Treasury Designates Iran’s Minister of Information and Communications Technology in View of the Regime’s Repressive Internet Censorship

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گزارش به فارسی

Mohammad Javad Azari Jahromi is a key player in the regime’s censorship and surveillance campaign, which intensified in the wake of anti-regime protests

WASHINGTON – The U.S. Department of the Treasury’s Office of Foreign Assets Control (OFAC) took action today against Mohammad Javad Azari Jahromi, Iran’s Minister of Information and Communications Technology, pursuant to Executive Order (E.O.) 13846, for his role in the Iranian regime’s widescale internet censorship.  Internet access in Iran, managed by Azari Jahromi’s ministry, was blocked for several days in November based upon what Iranian authorities describe as national security concerns in the wake of anti-regime protests throughout the country.  The recent internet blocking follows similar patterns that occurred in 2017 and 2018.  Azari Jahromi, who is a former employee of Iran’s notorious Ministry of Intelligence, has advanced the Iranian regime’s policy of repressive internet censorship since he took office in mid-2017 and has also been involved in surveillance against opposition activists.

“Iran’s leaders know that a free and open internet exposes their illegitimacy, so they seek to censor internet access to quell anti-regime protests,” said Treasury Secretary Steven Mnuchin. “We are sanctioning Iran’s Minister of Information and Communications Technology for restricting internet access, including to popular messaging applications that help tens of millions of Iranians stay connected to each other and the outside world.”

In addition to the wholesale disruption of internet connectivity that has occurred on multiple occasions, Iran also has a well-established record of restricting popular communications platforms.  Iran has banned the use of messaging applications and social media platforms that are used by tens of millions of Iranians for personal communication and business.  The internet and social media in general are heavily censored in Iran, and Azari Jahromi’s ministry has worked to block access to online censorship circumvention tools, also referred to as anti-filtering tools, such as virtual private networks.  In his government roles, Azari Jahromi played a role in launching Iran’s National Information Network (NIN), which has enhanced the Iranian government’s ability to monitor, restrict, and completely block internet usage in Iran.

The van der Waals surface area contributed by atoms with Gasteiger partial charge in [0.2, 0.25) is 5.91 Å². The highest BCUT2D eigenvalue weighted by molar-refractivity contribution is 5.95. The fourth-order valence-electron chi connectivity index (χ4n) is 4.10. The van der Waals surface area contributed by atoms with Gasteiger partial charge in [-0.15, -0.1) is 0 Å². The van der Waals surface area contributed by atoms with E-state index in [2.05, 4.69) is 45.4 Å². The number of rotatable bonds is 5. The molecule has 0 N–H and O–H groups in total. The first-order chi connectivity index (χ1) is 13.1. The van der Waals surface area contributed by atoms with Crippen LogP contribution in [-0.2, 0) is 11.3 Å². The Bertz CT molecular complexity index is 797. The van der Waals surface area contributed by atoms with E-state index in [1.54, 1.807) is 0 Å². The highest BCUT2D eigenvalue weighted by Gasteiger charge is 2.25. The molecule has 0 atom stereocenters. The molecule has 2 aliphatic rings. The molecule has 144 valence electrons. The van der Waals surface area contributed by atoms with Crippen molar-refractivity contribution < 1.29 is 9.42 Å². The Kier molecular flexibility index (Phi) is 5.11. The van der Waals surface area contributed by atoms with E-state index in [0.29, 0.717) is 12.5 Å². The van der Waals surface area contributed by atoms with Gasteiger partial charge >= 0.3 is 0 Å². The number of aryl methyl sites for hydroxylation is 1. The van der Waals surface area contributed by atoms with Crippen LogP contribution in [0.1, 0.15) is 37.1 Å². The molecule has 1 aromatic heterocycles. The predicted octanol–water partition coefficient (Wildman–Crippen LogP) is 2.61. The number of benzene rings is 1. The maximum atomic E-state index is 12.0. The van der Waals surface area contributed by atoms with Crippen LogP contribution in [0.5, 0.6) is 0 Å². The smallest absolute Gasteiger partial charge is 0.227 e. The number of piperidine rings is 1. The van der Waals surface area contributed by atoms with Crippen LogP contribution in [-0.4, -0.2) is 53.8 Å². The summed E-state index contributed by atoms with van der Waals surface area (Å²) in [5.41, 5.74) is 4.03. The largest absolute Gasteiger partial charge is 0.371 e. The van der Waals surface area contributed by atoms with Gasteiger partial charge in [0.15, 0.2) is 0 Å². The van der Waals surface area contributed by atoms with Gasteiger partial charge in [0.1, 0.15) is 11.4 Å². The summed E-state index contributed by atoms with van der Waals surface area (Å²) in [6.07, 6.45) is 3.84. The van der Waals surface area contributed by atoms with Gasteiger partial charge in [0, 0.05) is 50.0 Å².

Despite proclamations that he supports expanded internet access in Iran, Azari Jahromi has repeatedly justified the increasingly restrictive measures of his ministry as necessary to maintain national security, and further claimed that they are based on foreign threats to overthrow the regime.  Azari Jahromi has also attributed internet disruptions in Iran to technical issues outside of the country, despite findings by outside experts that the disruptions originated from sources operating under the regulation of his ministry.

A former member of Iran’s intelligence apparatus, Azari Jahromi was involved in surveillance operations during the state crackdown on peaceful protests in 2009, which significantly aided the authorities’ ability to identify, track, arrest, and imprison protesters.  He has been the target of accusations that he personally interrogated multiple activists during this period.

Azari Jahromi is being designated pursuant to E.O. 13846 for having engaged in censorship or other activities with respect to Iran on or after June 12, 2009, that prohibit, limit, or penalize the exercise of freedom of expression or assembly by citizens of Iran, or that limit access to print or broadcast media, including the facilitation or support of intentional frequency manipulation by the Government of Iran or an entity owned or controlled by the Government of Iran that would jam or restrict an international signal.

SANCTIONS IMPLICATIONS

All property and interests in property of this person that are in the United States or in the possession or control of U.S. persons must be blocked and reported to OFAC.  OFAC’s regulations generally prohibit all dealings by U.S. persons or within (or transiting) the United States that involve any property or interests in property of blocked or designated persons.

Furthermore, as recently as March 2018, OFAC highlighted existing guidance underscoring the U.S. Government’s ongoing commitment to ensure that the Iranian people can exercise their universal right to freedom of expression and can freely access information via the Internet.